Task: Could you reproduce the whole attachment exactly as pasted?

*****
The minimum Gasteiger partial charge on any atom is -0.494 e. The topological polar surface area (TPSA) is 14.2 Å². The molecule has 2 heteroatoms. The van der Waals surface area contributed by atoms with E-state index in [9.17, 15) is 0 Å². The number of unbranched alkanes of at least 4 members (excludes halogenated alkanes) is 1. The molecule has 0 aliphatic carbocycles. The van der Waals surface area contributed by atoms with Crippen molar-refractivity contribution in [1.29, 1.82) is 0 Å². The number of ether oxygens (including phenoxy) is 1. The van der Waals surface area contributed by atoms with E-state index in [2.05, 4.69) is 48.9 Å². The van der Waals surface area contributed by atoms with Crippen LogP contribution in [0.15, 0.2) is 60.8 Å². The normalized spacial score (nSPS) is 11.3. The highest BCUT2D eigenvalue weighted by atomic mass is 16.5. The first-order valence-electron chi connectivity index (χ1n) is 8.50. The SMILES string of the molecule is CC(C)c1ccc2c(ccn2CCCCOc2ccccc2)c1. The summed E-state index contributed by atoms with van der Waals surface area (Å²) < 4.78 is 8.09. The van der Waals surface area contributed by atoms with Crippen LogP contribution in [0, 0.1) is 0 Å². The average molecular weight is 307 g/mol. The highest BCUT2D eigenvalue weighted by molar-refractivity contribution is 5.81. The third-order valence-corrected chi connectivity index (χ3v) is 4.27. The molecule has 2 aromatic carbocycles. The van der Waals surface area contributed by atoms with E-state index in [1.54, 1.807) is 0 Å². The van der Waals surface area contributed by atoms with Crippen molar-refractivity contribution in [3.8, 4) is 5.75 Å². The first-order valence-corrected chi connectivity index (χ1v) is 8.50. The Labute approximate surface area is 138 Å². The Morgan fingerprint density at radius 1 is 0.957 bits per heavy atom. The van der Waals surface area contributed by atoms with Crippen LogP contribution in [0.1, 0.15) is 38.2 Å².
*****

The minimum Gasteiger partial charge on any atom is -0.494 e. The topological polar surface area (TPSA) is 14.2 Å². The molecule has 2 heteroatoms. The van der Waals surface area contributed by atoms with E-state index in [9.17, 15) is 0 Å². The number of unbranched alkanes of at least 4 members (excludes halogenated alkanes) is 1. The molecule has 0 aliphatic carbocycles. The van der Waals surface area contributed by atoms with Crippen molar-refractivity contribution in [1.29, 1.82) is 0 Å². The number of ether oxygens (including phenoxy) is 1. The van der Waals surface area contributed by atoms with E-state index in [2.05, 4.69) is 48.9 Å². The van der Waals surface area contributed by atoms with Crippen LogP contribution in [0.15, 0.2) is 60.8 Å². The normalized spacial score (nSPS) is 11.3. The highest BCUT2D eigenvalue weighted by atomic mass is 16.5. The first-order valence-electron chi connectivity index (χ1n) is 8.50. The SMILES string of the molecule is CC(C)c1ccc2c(ccn2CCCCOc2ccccc2)c1. The summed E-state index contributed by atoms with van der Waals surface area (Å²) < 4.78 is 8.09. The van der Waals surface area contributed by atoms with Crippen LogP contribution in [0, 0.1) is 0 Å². The average molecular weight is 307 g/mol. The highest BCUT2D eigenvalue weighted by molar-refractivity contribution is 5.81. The third-order valence-corrected chi connectivity index (χ3v) is 4.27. The molecule has 2 aromatic carbocycles. The van der Waals surface area contributed by atoms with E-state index in [1.54, 1.807) is 0 Å². The van der Waals surface area contributed by atoms with Crippen molar-refractivity contribution in [3.8, 4) is 5.75 Å². The first-order valence-corrected chi connectivity index (χ1v) is 8.50. The Labute approximate surface area is 138 Å². The Morgan fingerprint density at radius 1 is 0.957 bits per heavy atom. The van der Waals surface area contributed by atoms with Crippen LogP contribution in [0.1, 0.15) is 38.2 Å².